Bob Gwynne, our Associate Curator of Rail Vehicles, blogs:
In among the track stars and record breakers from Britain’s railways that we’re bringing to Railfest 2012, we’re well aware that one locomotive shines: LNER A4 Mallard.
It’s the fastest steam locomotive in the world, and so iconic that it even featured on an album cover by Britpop band Blur, where it is pictured roaring along beneath the caption ‘Modern Life is Rubbish’. Not sure I agree with the sentiment, but the opportunity to get the pre-war steam speed record holder together with the post-war speed record holder seemed too good to miss.
Thankfully the team that look after A4 60007 Sir Nigel Gresley have agreed to come to Railfest 2012. The festival aims to bring together as many track stars and record breakers as possible, and the agreement with the Gresley team means that plans for a steam ‘speed stars’ line-up are falling into place – given that we already have City of Truro and Flying Scotsman appearing at the show, the first ‘unofficial’100mph UK locomotive and the first ‘official’ 100mph UK locomotive respectively.
Mallard’s dash down Stoke bank in July 1938 is often mentioned, but Gresley’s run of 23 May 1959 is less well known. The Stephenson Locomotive Society’s ‘Golden Jubilee’ railtour, held in 1959, was to be one of steam’s last hurrahs in the UK. Driver and noted ‘speed merchant’ Bill Hoole, ably assisted by fireman Alf Hancox, took the eight-coach train to 112 mph before being told to ease off by Alan Pegler (no less). Pegler was there as the ‘Industry Representative’ of BR (Eastern Region) and would go on to buy Flying Scotsman four years later.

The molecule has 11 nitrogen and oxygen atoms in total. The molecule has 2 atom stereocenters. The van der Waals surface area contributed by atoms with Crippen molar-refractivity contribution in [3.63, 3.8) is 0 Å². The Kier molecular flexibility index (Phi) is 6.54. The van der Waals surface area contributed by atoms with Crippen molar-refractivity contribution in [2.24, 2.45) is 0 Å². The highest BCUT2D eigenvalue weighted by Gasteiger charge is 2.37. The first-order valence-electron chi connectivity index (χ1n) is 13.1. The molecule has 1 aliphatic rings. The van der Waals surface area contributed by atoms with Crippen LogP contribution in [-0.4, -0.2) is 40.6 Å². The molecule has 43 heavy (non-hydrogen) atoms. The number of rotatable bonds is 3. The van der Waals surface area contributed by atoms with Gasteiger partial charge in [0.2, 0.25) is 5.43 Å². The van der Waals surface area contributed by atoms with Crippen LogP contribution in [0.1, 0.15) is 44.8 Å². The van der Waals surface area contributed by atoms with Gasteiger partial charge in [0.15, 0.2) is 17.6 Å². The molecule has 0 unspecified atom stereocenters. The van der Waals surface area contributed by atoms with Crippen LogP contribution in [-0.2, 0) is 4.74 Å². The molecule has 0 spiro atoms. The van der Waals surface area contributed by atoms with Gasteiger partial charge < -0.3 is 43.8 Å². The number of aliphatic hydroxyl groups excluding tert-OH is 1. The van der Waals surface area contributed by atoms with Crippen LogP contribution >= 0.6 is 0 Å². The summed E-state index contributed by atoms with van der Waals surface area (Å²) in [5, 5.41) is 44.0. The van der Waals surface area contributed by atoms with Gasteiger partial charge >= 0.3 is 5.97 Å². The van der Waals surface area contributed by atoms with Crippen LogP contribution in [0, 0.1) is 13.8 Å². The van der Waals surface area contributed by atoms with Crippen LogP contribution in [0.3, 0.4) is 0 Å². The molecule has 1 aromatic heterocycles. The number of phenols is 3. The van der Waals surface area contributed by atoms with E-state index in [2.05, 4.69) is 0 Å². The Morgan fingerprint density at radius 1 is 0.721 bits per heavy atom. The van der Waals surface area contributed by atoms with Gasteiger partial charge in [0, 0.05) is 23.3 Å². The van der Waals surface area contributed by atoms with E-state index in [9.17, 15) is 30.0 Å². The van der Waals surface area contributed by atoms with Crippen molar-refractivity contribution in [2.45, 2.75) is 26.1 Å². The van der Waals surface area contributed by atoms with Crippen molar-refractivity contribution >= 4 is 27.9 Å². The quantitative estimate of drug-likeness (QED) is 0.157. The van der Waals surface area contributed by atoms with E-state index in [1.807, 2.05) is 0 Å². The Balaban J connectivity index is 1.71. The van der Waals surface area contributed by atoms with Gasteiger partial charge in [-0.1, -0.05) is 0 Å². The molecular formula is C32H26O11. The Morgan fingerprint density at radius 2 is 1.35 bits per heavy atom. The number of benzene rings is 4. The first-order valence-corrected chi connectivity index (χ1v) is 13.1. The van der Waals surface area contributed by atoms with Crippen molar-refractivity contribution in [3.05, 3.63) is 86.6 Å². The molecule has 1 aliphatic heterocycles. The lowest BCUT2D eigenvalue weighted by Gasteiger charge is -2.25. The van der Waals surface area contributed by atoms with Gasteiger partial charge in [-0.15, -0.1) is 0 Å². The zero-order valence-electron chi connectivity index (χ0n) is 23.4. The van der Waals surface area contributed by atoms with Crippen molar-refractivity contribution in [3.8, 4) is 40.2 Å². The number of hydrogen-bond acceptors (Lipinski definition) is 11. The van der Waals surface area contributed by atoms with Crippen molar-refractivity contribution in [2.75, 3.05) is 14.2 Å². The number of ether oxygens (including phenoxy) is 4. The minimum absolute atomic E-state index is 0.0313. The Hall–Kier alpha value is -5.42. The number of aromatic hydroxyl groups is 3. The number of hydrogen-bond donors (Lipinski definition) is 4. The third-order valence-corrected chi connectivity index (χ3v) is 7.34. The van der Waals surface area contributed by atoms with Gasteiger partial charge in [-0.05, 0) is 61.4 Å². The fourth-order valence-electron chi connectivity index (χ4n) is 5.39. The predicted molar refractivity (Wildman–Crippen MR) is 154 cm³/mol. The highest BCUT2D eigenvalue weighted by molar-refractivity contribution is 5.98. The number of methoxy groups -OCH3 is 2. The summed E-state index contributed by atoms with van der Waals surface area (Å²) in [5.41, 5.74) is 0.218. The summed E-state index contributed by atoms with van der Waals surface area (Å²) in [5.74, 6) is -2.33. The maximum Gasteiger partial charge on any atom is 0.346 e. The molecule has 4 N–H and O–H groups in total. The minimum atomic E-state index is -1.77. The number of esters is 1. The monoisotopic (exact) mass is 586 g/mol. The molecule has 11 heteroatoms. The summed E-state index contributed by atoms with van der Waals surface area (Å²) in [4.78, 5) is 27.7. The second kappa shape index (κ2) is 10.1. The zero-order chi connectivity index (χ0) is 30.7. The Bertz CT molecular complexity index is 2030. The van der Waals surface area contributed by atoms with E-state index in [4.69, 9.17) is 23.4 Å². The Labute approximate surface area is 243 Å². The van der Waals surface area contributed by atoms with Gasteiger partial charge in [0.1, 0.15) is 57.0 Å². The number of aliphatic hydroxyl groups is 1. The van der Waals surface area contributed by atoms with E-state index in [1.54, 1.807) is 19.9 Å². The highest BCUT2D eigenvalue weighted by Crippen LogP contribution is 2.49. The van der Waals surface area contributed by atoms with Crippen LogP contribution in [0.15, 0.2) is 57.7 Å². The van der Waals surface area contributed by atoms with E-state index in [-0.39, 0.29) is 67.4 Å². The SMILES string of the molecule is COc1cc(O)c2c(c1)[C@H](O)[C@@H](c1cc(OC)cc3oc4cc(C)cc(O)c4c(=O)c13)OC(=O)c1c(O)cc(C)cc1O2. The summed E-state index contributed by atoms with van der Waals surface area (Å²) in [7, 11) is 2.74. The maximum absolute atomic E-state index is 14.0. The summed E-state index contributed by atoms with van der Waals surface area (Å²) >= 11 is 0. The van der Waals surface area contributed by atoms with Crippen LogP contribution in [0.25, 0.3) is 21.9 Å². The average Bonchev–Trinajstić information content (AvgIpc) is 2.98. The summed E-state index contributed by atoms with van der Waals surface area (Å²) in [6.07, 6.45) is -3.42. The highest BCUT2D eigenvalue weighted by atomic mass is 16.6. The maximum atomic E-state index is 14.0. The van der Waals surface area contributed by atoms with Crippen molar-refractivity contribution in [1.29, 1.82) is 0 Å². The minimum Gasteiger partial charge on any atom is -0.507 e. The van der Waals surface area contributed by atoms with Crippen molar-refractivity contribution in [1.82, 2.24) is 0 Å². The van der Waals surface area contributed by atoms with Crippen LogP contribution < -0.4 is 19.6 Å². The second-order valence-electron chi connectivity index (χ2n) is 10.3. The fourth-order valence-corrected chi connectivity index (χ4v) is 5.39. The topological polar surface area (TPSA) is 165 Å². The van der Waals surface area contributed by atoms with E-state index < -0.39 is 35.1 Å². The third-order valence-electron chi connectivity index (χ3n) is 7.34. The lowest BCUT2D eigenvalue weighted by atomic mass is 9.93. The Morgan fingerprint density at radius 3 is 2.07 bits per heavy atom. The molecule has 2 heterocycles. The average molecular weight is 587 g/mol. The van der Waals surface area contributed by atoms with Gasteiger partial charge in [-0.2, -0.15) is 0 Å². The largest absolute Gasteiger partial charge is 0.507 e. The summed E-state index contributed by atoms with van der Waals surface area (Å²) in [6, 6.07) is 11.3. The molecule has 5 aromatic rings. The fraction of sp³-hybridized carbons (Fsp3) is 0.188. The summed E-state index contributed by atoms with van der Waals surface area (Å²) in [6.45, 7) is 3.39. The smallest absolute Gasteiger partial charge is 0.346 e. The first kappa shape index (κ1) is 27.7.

Gresley’s run is the ‘official’ post-war speed record for steam, never since surpassed. For the 400 people on board, it must have been a thrilling trip as the train actually achieved 100 mph three times on its run, and peeled off about 25 miles at 100 mph.
It’s 53 years since that record day. Won’t it be nice to see these two record breakers together?
Also, it would be great to gather anyone who was actually on that 1959 railtour for one more celebration of steam’s speed machine – the Gresley-designed A4. If you were there, let us know in the comments below or email us at firstname.lastname@example.org.